Business Briefs

AGENCIES

Sun, Mar 14, 2004 - Page 11

■ Business law
EU to hear GE appeals

Appeals against the European Commission's rejection of General Electric's acquisition of Honeywell in 2001 are expected to be heard in late May, said Louise Binns, a spokeswoman at GE. The European Court of First Instance in Luxembourg has proposed that Honeywell's appeal be heard on May 25 and GE's appeal will be heard two days later. The commission blocked the deal, valued at US$45 billion at the time, because it believed it would harm competition in the market for aircraft parts. GE and Honeywell abandoned the deal, but GE is pursuing the appeal to overturn the commission's ruling in case it pursues another merger.

■ Airlines

Mandarin, EVA lauded

Mandarin Airlines (華信) and EVA Airways Corp (長榮) were lauded Friday by the Civil Aeronautics Administration (CAA) as the top Taiwan-based carriers serving domestic and international routes last year, respectively. According to the results of a survey carried out by the CAA, Mandarin and EVA were given the honor as Taiwan's best airlines, with both scoring a grade much better than 70 points because of their good performance mainly in flight security and passenger service. The two aviation companies will be rewarded with a gold trophy by the CAA.

■ Trade

Zoellick criticizes Taiwan

Taiwan must keep the promises it made under the WTO before the US will even consider negotiating with Taiwan on the signing of a free trade agreement (FTA), US Trade Representative Robert Zoellick said Friday. Zoellick made the remarks when he testified at the House Ways and Means Committee on US FTA negotiations. Congressman Wally Herger posed a question on opening foreign markets such as South Korea and Taiwan to US agricultural products and asked if the US has considered negotiating with these countries. Zoellick noted that the US has continued to talk with Taiwan about implementing the promises it made upon joining the WTO in January 2002. In addition, the US still has views about Taiwan's opening of its rice and telecommunication markets and about intellectual property rights protection.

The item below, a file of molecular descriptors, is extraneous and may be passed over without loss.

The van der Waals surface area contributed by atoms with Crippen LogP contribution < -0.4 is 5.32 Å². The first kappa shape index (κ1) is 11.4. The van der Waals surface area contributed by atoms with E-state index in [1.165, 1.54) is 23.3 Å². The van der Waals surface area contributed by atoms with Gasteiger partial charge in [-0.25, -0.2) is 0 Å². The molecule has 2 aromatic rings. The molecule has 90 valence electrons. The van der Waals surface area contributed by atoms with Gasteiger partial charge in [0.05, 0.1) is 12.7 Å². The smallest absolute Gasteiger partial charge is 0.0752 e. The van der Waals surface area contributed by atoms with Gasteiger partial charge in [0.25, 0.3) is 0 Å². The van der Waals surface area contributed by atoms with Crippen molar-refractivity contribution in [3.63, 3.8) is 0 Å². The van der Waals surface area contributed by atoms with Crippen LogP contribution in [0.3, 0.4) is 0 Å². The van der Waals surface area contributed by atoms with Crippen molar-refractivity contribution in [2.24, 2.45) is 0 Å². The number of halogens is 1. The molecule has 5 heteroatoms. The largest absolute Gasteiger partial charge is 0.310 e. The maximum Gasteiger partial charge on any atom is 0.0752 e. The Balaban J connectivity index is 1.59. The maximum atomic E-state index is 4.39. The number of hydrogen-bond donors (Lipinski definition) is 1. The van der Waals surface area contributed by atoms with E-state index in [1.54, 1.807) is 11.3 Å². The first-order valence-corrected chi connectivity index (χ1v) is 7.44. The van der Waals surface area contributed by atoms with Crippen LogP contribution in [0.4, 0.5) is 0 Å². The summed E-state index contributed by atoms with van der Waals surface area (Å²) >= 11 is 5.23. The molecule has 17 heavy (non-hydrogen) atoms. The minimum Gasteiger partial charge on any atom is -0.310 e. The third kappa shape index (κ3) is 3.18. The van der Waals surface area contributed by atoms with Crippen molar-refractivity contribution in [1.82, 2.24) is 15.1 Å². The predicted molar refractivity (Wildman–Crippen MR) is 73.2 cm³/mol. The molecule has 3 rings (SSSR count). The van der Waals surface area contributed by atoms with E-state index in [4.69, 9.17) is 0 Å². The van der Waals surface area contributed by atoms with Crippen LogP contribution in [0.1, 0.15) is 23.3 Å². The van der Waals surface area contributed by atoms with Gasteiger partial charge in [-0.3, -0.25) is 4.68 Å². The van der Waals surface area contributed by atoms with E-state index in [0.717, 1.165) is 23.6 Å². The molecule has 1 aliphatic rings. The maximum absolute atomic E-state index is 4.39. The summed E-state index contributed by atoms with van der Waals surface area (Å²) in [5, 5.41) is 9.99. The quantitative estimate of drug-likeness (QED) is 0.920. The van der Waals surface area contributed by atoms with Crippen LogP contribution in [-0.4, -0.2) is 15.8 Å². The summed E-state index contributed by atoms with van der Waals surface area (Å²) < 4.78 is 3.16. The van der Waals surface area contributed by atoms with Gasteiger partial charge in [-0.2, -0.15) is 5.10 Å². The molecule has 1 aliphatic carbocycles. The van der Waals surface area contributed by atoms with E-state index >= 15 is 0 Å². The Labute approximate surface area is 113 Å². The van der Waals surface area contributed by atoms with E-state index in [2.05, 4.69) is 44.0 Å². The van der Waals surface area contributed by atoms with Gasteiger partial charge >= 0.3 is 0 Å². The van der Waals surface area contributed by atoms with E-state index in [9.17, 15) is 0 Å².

■ Executives

Legendary grocery man dies

Grant Gentry, an executive who built a reputation for reviving failing supermarket companies, including the Great Atlantic and Pacific Tea Co (A&P) and Food Fair, died March 4 at a hospital in Newport Beach, California. He was 79. Gentry was recruited by Food Fair in 1979 to serve as president and chief executive. At the time, the company was one of the largest retailers to seek bankruptcy protection. With his conservative business practices and attention to detail, Gentry led the company out of bankruptcy protection after two years. Gentry came from humble beginnings and spent much of his youth in foster homes and orphanages. After graduating from high school in Chicago, Gentry joined the Army and volunteered to serve in a paratroopers' unit. During World War II, he was part of a 1945 rescue mission at Los Banos prisoner-of-war camp in the Philippines.

■ Transport

Taipei's vehicles increase

The total number of vehicles registered in Taipei as of the end of January were up to a record high of 1,696,000, according to statistics released yesterday by the Department of Budget, Accounting and Statistics. According to the statistics, 267 cars and 379 motorcycles were owned per 1,000 head of population. Chungshan, Sungshan and Chungcheng districts had the most car owners, while Wanhua had the least. Datong and Wanhua districts, however, had the highest number of motorcycle owners, with Ta-an district having the fewest.